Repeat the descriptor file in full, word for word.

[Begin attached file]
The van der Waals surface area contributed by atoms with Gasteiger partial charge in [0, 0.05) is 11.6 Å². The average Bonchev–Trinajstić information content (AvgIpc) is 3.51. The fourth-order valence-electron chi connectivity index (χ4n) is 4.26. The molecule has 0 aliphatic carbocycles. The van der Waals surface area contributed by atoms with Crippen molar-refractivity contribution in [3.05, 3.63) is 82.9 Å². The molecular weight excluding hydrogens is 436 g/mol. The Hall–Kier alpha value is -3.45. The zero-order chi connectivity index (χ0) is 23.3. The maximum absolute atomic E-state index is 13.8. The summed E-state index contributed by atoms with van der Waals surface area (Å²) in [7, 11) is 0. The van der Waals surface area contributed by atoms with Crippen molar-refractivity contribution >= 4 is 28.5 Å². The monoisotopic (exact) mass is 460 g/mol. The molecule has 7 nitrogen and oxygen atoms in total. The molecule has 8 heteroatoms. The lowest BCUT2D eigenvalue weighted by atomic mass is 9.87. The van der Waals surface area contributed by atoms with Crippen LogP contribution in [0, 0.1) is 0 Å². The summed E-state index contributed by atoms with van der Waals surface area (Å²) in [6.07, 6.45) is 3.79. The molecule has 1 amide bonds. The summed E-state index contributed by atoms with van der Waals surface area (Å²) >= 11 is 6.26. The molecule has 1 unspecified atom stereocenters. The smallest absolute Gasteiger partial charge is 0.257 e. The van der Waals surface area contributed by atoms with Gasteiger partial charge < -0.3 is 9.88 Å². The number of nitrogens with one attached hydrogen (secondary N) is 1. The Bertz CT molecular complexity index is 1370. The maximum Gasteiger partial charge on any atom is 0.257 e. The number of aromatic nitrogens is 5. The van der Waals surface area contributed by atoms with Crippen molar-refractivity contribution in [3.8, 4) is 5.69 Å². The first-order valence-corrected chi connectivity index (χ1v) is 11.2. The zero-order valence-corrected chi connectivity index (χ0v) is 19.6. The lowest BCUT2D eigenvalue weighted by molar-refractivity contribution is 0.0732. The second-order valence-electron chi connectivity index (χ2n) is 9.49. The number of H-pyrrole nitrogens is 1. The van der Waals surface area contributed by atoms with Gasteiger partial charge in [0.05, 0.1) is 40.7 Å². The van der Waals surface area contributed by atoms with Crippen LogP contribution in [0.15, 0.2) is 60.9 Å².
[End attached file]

The van der Waals surface area contributed by atoms with Gasteiger partial charge in [0, 0.05) is 11.6 Å². The average Bonchev–Trinajstić information content (AvgIpc) is 3.51. The fourth-order valence-electron chi connectivity index (χ4n) is 4.26. The molecule has 0 aliphatic carbocycles. The van der Waals surface area contributed by atoms with Crippen molar-refractivity contribution in [3.05, 3.63) is 82.9 Å². The molecular weight excluding hydrogens is 436 g/mol. The Hall–Kier alpha value is -3.45. The zero-order chi connectivity index (χ0) is 23.3. The maximum absolute atomic E-state index is 13.8. The summed E-state index contributed by atoms with van der Waals surface area (Å²) in [7, 11) is 0. The van der Waals surface area contributed by atoms with Crippen molar-refractivity contribution >= 4 is 28.5 Å². The monoisotopic (exact) mass is 460 g/mol. The molecule has 7 nitrogen and oxygen atoms in total. The molecule has 8 heteroatoms. The lowest BCUT2D eigenvalue weighted by atomic mass is 9.87. The van der Waals surface area contributed by atoms with Crippen LogP contribution in [0, 0.1) is 0 Å². The summed E-state index contributed by atoms with van der Waals surface area (Å²) in [6.07, 6.45) is 3.79. The molecule has 1 amide bonds. The summed E-state index contributed by atoms with van der Waals surface area (Å²) >= 11 is 6.26. The molecule has 1 unspecified atom stereocenters. The smallest absolute Gasteiger partial charge is 0.257 e. The van der Waals surface area contributed by atoms with Gasteiger partial charge < -0.3 is 9.88 Å². The number of nitrogens with one attached hydrogen (secondary N) is 1. The Bertz CT molecular complexity index is 1370. The maximum Gasteiger partial charge on any atom is 0.257 e. The number of aromatic nitrogens is 5. The van der Waals surface area contributed by atoms with Crippen molar-refractivity contribution in [3.8, 4) is 5.69 Å². The first-order valence-corrected chi connectivity index (χ1v) is 11.2. The zero-order valence-corrected chi connectivity index (χ0v) is 19.6. The lowest BCUT2D eigenvalue weighted by molar-refractivity contribution is 0.0732. The second-order valence-electron chi connectivity index (χ2n) is 9.49. The number of H-pyrrole nitrogens is 1. The van der Waals surface area contributed by atoms with Gasteiger partial charge in [0.05, 0.1) is 40.7 Å². The van der Waals surface area contributed by atoms with Crippen LogP contribution in [0.15, 0.2) is 60.9 Å².